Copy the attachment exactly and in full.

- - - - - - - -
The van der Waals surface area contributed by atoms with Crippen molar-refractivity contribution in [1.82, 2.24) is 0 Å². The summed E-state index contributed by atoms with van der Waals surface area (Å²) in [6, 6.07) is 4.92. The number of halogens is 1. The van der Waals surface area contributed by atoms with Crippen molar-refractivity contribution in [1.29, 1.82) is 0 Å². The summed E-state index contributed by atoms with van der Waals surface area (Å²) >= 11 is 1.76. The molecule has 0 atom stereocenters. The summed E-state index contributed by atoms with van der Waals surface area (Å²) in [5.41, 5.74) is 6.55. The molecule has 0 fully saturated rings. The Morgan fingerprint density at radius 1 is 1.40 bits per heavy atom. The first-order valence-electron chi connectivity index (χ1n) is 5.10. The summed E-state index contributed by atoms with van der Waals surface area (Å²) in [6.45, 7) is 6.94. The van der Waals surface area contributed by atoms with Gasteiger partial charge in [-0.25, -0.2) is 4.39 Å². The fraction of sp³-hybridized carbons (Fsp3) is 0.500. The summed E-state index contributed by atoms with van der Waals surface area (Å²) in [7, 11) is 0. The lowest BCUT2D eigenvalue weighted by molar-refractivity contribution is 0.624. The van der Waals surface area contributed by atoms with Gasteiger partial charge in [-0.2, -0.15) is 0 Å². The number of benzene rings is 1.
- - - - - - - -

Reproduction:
The van der Waals surface area contributed by atoms with Crippen molar-refractivity contribution in [1.82, 2.24) is 0 Å². The summed E-state index contributed by atoms with van der Waals surface area (Å²) in [6, 6.07) is 4.92. The number of halogens is 1. The van der Waals surface area contributed by atoms with Crippen molar-refractivity contribution in [1.29, 1.82) is 0 Å². The summed E-state index contributed by atoms with van der Waals surface area (Å²) >= 11 is 1.76. The molecule has 0 atom stereocenters. The summed E-state index contributed by atoms with van der Waals surface area (Å²) in [5.41, 5.74) is 6.55. The molecule has 0 fully saturated rings. The Morgan fingerprint density at radius 1 is 1.40 bits per heavy atom. The first-order valence-electron chi connectivity index (χ1n) is 5.10. The summed E-state index contributed by atoms with van der Waals surface area (Å²) in [6.45, 7) is 6.94. The van der Waals surface area contributed by atoms with Gasteiger partial charge in [-0.25, -0.2) is 4.39 Å². The fraction of sp³-hybridized carbons (Fsp3) is 0.500. The summed E-state index contributed by atoms with van der Waals surface area (Å²) in [7, 11) is 0. The lowest BCUT2D eigenvalue weighted by molar-refractivity contribution is 0.624. The van der Waals surface area contributed by atoms with Gasteiger partial charge in [-0.2, -0.15) is 0 Å². The number of benzene rings is 1.